The Springboard / Edition 1

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The Springboard: How Storytelling Ignites Action in Knowledge-Era Orga nizations is the first book to teach storytelling as a powerful and fo rmal discipline for organizational change and knowledge management. Th e book explains how organizations can use certain types of stories ("s pringboard" stories) to communicate new or envisioned strategies, stru ctures, identities, goals, and values to employees, partners and even customers.

The Springboard: How Storytelling Ignites Action in Knowledge-Era Organizations is the first book to teach storytelling as a powerful and formal discipline for organizational change and knowledge management. The book explains how organizations can use certain types of stories ("springboard" stories) to communicate new or envisioned strategies, structures, identities, goals, and values to employees, partners and even customers.

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Editorial Reviews

From the Publisher
"One of the more interesting and creative management books of the past few years, The Springboard reflects Denning's strong belief in stories as encapsulated knowledge and his own stories about the World Bank are strongly illustrative of his own passion and knowledge. Read it, and learn from it, and enjoy it!"
—Larry Prusak, Executive Director, IBM Institute for Knowledge-Based Organizations

"For me, reading The Springboard was just that, an amazing spring board for better understanding how to bring strategic change to organizations, how to communicate in ways that impact skeptical audiences and in general, how to rethink knowledge management from a customer perspective. It is also the best thing I have ever read on corporate communication."
—John Seely Brown, Chief Scientist, Xerox Corp,
Co-author of The Social Life of Information

What is it that makes up such a springboard story? The author vividly and openly shares with us his experiences within the bank and outside as the new knowledge management processes are supported, developed and embedded. He includes other springboard stories and, most importantly for his readers, the nature of effective springboard stories is generalised. You will find yourself working up your own and trying them. Here is a powerful tool for managers of change.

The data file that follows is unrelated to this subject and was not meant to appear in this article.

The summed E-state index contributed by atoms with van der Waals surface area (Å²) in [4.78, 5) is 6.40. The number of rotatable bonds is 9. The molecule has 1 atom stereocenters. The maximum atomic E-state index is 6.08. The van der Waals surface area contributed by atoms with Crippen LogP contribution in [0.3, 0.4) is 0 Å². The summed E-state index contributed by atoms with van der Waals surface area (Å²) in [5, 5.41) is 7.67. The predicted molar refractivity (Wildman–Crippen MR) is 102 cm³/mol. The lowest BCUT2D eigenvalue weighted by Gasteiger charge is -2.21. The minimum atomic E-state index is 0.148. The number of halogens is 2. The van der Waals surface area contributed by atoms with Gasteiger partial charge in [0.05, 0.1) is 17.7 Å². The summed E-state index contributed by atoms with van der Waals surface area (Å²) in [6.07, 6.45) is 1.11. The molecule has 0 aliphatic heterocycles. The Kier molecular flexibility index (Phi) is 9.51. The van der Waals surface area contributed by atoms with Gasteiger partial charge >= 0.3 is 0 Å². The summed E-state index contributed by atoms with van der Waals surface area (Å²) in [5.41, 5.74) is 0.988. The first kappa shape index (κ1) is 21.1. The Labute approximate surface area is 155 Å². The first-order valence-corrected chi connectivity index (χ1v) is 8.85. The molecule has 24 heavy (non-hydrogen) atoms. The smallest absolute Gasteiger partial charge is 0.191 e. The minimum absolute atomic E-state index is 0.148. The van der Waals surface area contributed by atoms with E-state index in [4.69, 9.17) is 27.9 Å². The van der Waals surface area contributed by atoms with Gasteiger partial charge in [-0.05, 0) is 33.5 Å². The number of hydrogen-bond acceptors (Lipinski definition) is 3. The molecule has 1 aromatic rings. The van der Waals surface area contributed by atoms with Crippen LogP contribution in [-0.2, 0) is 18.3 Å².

Professional Manager

One picture is worth more than a thousand words. A well-told springboard story jump-starts the actions that reports fail to inspire. Stephen Denning has given managers a new way to make things happen.
Professional Manager

This is how all management books should be: creative, informative and entertaining. It is a compelling read for anyone involved with change or anyone who just likes a good story.
Sheila Bullas(director Health Strategies Ltd), for The British Journal of Healthcare Computing

Storytelling is a powerful and formal discipline for organisational change and knowledge management. Explains how organisations can use certain types of stories to communicate new or envisioned strategies,structures, identities, goals /7 values to employees, partners & customers. Personnel Today

Stephen Denning is to be roundly applauded for re-opening the book on storytelling as being at the centre of human communication, knowledge transfer and consequent decision-making. His Springboard story is a very specific story-form, honed to be effective in the context of 21st century organisational change.
Knowledge Management
Denning, a manager at the World Bank, explains how to yoke the venerable art form to the service of capitalist competition. More specifically, he says, it can be used to teach organizational change; knowledge management; and new or envisioned strategies, structures, identities, goals and values to employees, partners, and customers. He does not index his work. Annotation c. Book News, Inc., Portland, OR (
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Product Details

  • ISBN-13: 9780750673556
  • Publisher: Taylor & Francis
  • Publication date: 10/1/2000
  • Series: KMCI Press
  • Edition description: New Edition
  • Edition number: 1
  • Pages: 246
  • Product dimensions: 0.52 (w) x 6.00 (h) x 9.00 (d)

Meet the Author

Program director for knowledge management at the World Bank, the massive international financial organization (it lends approximately $30 billion each year). He contributes to knowledge management and organizational learning publications and presents very frequently at leading professional management conferences.

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Table of Contents

Preface; Sighting the Springboard Story; Telling a Story that Rings True; Communicating a Vision; Getting Inside an Idea; A Tale of Two Stories; Co-Creating the Same Story; Another Mode of Knowing; Crafting the Springboard Story; Performing the Springboard Story; Building Up the Springboard Story; Embodying the Idea in a Story; The Medusa's Stare; Appendices; Bibliography